Environmental organization WWF called on the government Wednesday to investigate the death of a critically endangered Sumatran elephant allegedly poisoned at an Indonesian oil palm plantation. A ranger at the plantation in Krueng Ayon village, Sampoiniet subdistrict, Aceh Jaya district, on Sumatra island said he found the 18-year-old female elephant dying on Monday and that locals reported they had seen it walking around with a calf earlier that day according to JakartaGlobe.
“When I found her, she was foaming at the mouth and bleeding from the rectum, which are strong signs of poisoning,” Mukhtar, the ranger said, adding that he was unable to save her with medicine.
Mukhtar said the elephant’s calf was “crying” and “making noises” of distress as it stood by its mother dying on the ground. The conflict between animals in the jungle and humans had increased in the past decade as swathes of forest are cleared for agriculture. WWF changed the Sumatran elephant’s status from “endangered” to “critically endangered” in January, largely due to severe habitat loss driven by oil palm and paper plantations.
The Sumatran elephant is a rare and protected animal facing extinction because of illegal logging, lost habitat, and poachers. There are less than 3,000 Sumatran elephants remaining in the wild, according to the International Union for Conservation of Nature, marking a 50 percent drop in numbers since 1985.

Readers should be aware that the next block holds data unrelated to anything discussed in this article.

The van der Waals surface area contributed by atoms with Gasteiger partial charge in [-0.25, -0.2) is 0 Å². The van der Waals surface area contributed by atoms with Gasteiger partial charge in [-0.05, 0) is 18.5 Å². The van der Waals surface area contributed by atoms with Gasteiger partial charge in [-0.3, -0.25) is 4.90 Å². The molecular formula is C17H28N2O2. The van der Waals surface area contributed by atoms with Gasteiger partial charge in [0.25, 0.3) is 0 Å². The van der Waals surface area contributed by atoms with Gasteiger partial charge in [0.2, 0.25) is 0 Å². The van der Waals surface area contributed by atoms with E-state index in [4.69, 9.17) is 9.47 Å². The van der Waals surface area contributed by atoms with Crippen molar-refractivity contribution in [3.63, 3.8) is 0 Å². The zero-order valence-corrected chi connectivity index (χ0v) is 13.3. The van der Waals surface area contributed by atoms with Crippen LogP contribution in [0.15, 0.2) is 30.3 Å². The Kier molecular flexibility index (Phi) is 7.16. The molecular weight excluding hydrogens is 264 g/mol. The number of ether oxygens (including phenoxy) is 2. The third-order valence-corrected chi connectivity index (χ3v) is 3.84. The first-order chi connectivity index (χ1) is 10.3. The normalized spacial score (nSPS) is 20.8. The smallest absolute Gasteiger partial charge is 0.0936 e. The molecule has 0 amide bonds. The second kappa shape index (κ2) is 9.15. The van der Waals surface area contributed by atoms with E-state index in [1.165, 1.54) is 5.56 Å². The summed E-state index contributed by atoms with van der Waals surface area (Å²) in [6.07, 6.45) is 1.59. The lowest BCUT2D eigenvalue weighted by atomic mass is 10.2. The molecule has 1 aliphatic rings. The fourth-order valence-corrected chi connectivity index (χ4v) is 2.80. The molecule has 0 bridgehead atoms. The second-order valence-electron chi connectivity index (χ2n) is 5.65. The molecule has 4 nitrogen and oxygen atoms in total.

In its latest "red list" of threatened species, the IUCN noted that many of the remaining elephant communities were likely to disappear because they do not live in protected areas and there is a high risk of conflicts with humans. It cited studies showing that at least six herds disappeared between 2007 and 2009 in Riau province - a centre for the paper, pulp and palm oil industries. As plantations have expanded, Sumatra has experienced some of the worst deforestation rates in the world. Conservation groups said the Indonesian island has lost more than two-thirds of its natural lowland forest - the most suitable habitat for elephants - in the past 25 years.
Sumatran elephants are the smallest of the Asian elephants. Males rarely develop long tusks, while those of adult females may be so short that they are hidden by the upper lip. This elephant can live up to 70 years in captivity. Sumatran elephants were once widespread on Sumatra. Today, however, the subspecies only survives highly fragmented populations. Within the last 25 years, the elephants have lost 70% of their habitat. According to IUCN, 85% of the animal's remaining habitat is unprotected and likely to be converted for agriculture or other purposes.
Specific problems are associated with forest conversion to plantation development. As forests shrink, elephants are increasingly closer to fields and cultivated land, generating conflict with humans that often results in the death of the elephants by poisoning or capture, as well as economic losses to humans. (WWF)
The Javan rhino was declared extinct in Vietnam in October after the last one was found dead with a bullet in its leg and its horn sawn off. A month later, it was followed by Africa's western black rhinoceros and warnings that the Sumatran rhino is on the brink of extinction in Indonesia.